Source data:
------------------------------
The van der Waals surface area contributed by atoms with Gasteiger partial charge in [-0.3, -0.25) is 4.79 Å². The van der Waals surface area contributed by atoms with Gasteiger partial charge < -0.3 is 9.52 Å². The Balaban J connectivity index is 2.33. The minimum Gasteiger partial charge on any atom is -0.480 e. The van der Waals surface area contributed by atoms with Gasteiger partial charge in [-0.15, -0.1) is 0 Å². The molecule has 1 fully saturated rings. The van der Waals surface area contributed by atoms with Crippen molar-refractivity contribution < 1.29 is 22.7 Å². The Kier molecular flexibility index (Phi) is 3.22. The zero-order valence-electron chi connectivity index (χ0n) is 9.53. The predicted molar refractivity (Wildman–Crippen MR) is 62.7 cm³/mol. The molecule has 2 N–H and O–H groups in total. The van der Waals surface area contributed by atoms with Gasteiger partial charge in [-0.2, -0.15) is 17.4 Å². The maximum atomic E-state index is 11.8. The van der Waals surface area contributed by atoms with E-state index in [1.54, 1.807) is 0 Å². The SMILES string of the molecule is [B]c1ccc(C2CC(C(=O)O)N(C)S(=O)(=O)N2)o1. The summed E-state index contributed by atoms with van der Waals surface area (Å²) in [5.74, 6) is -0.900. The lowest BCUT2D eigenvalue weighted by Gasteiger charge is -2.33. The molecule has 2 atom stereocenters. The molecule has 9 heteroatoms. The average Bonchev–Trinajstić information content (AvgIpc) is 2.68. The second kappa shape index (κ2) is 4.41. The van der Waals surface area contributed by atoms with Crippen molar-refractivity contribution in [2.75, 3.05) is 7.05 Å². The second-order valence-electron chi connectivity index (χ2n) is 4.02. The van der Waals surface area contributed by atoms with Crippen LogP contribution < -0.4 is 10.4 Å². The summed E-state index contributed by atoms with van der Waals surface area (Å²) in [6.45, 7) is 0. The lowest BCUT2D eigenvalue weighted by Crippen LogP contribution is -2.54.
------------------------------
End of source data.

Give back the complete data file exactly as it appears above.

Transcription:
The van der Waals surface area contributed by atoms with Gasteiger partial charge in [-0.3, -0.25) is 4.79 Å². The van der Waals surface area contributed by atoms with Gasteiger partial charge < -0.3 is 9.52 Å². The Balaban J connectivity index is 2.33. The minimum Gasteiger partial charge on any atom is -0.480 e. The van der Waals surface area contributed by atoms with Gasteiger partial charge in [-0.15, -0.1) is 0 Å². The molecule has 1 fully saturated rings. The van der Waals surface area contributed by atoms with Crippen molar-refractivity contribution < 1.29 is 22.7 Å². The Kier molecular flexibility index (Phi) is 3.22. The zero-order valence-electron chi connectivity index (χ0n) is 9.53. The predicted molar refractivity (Wildman–Crippen MR) is 62.7 cm³/mol. The molecule has 2 N–H and O–H groups in total. The van der Waals surface area contributed by atoms with Gasteiger partial charge in [-0.2, -0.15) is 17.4 Å². The maximum atomic E-state index is 11.8. The van der Waals surface area contributed by atoms with E-state index in [1.54, 1.807) is 0 Å². The SMILES string of the molecule is [B]c1ccc(C2CC(C(=O)O)N(C)S(=O)(=O)N2)o1. The summed E-state index contributed by atoms with van der Waals surface area (Å²) in [5.74, 6) is -0.900. The lowest BCUT2D eigenvalue weighted by Gasteiger charge is -2.33. The molecule has 2 atom stereocenters. The molecule has 9 heteroatoms. The average Bonchev–Trinajstić information content (AvgIpc) is 2.68. The second kappa shape index (κ2) is 4.41. The van der Waals surface area contributed by atoms with Crippen molar-refractivity contribution in [2.75, 3.05) is 7.05 Å². The second-order valence-electron chi connectivity index (χ2n) is 4.02. The van der Waals surface area contributed by atoms with Crippen LogP contribution < -0.4 is 10.4 Å². The summed E-state index contributed by atoms with van der Waals surface area (Å²) in [6.45, 7) is 0. The lowest BCUT2D eigenvalue weighted by Crippen LogP contribution is -2.54.